Here is how the New York Times recently characterized their work:
The top 1 percent took more than one-fifth of the income earned by Americans, one of the highest levels on record since 1913, when the government instituted an income tax.I was curious about how their data looked in absolute rather than relative terms -- after all the magnitude of incomes and number of earners both change dramatically over time. So I have conducted an empirical thought experiment. Let's pretend that the top 1% does not exist. (But in case you are curious, in 2012 the bottom 99% had a collective income of $6.85 trillion, not too shabby. In 2012 the top 1% had a collective income of $2 trillion or the entire income of the 100% in 1956. Wow.) But for analytical purposes, let us strike them and their income from the data. What then does the income of the bottom 99% look like over time?
The figures underscore that even after the recession the country remains in a new Gilded Age, with income as concentrated as it was in the years that preceded the Depression of the 1930s, if not more so.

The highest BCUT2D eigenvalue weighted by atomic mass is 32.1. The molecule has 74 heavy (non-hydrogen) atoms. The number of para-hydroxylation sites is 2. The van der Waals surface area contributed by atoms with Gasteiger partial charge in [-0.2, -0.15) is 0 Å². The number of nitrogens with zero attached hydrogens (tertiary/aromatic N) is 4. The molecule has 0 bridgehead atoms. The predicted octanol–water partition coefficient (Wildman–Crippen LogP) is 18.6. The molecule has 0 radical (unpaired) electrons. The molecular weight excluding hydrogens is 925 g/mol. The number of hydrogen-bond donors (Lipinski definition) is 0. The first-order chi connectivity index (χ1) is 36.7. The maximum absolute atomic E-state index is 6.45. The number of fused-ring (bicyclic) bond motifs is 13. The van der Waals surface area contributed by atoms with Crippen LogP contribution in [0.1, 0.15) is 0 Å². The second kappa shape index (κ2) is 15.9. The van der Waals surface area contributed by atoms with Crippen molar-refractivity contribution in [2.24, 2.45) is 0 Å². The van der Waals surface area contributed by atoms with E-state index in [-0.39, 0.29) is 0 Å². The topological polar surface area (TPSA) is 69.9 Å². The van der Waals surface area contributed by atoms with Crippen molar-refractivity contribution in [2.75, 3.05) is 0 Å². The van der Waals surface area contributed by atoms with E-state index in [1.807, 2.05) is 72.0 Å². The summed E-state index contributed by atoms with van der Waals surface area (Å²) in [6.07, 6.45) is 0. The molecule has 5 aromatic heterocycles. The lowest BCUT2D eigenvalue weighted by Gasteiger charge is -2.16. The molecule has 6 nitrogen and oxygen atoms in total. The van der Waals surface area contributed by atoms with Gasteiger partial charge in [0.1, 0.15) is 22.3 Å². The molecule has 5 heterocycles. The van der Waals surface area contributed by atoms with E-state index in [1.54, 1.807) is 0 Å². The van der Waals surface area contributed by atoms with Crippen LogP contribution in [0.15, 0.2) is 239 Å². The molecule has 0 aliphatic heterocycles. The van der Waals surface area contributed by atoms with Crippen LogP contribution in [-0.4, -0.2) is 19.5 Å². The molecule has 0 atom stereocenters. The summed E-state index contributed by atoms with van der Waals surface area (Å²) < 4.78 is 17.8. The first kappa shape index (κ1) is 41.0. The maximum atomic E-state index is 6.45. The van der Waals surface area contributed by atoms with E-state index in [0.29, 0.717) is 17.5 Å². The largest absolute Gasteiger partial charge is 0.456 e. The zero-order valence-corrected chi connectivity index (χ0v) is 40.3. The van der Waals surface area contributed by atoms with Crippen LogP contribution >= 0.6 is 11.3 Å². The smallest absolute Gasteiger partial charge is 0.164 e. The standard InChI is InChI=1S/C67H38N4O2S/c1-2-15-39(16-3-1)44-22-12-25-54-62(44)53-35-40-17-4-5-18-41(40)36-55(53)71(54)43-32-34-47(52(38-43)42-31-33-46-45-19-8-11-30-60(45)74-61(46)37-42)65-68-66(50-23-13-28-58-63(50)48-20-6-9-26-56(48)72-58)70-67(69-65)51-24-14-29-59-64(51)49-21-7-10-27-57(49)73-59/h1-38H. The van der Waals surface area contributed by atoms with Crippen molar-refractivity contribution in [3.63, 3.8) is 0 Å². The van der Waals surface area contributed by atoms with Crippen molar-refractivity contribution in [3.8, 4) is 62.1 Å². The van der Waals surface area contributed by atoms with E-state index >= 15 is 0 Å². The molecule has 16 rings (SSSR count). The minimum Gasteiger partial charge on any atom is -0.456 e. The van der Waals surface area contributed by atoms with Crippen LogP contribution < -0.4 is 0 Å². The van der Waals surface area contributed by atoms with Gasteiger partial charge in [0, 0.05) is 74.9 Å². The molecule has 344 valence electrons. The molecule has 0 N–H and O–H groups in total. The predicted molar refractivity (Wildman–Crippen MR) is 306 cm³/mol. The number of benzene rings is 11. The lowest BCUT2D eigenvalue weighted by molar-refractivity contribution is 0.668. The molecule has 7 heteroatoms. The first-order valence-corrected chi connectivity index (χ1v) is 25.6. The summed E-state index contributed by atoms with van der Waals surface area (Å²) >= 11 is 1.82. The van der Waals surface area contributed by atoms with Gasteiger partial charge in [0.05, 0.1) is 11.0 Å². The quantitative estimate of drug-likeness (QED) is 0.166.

High stock prices, rising home values and surging corporate profits have buoyed the recovery-era incomes of the most affluent Americans, with the incomes of the rest still weighed down by high unemployment and stagnant wages for many blue- and white-collar workers.
The answer can be found in the graph below (using the wonderfully user-friendly dataset made available by Emannuel Saez -- source here in PDF, hereafter SP13. Note I show their data without capital gains, its inclusion does not affect this analysis.):
The inflection points match up nicely with the inflection points in the SP13 look at relative income (shown at the top of this post) associated with the proportion of income going to the top 10% and 1%.
The graph below shows the same data for 1980 to 2012.
Clearly, with respect to total income growth in the US there was something quite different about 1940-1970 than the rest of the period. Was that demographics? Policy? Changing composition of the labor force? Technology? Put another way, was the mid-century growth in wages an anomaly or should it be expected as business-as-usual?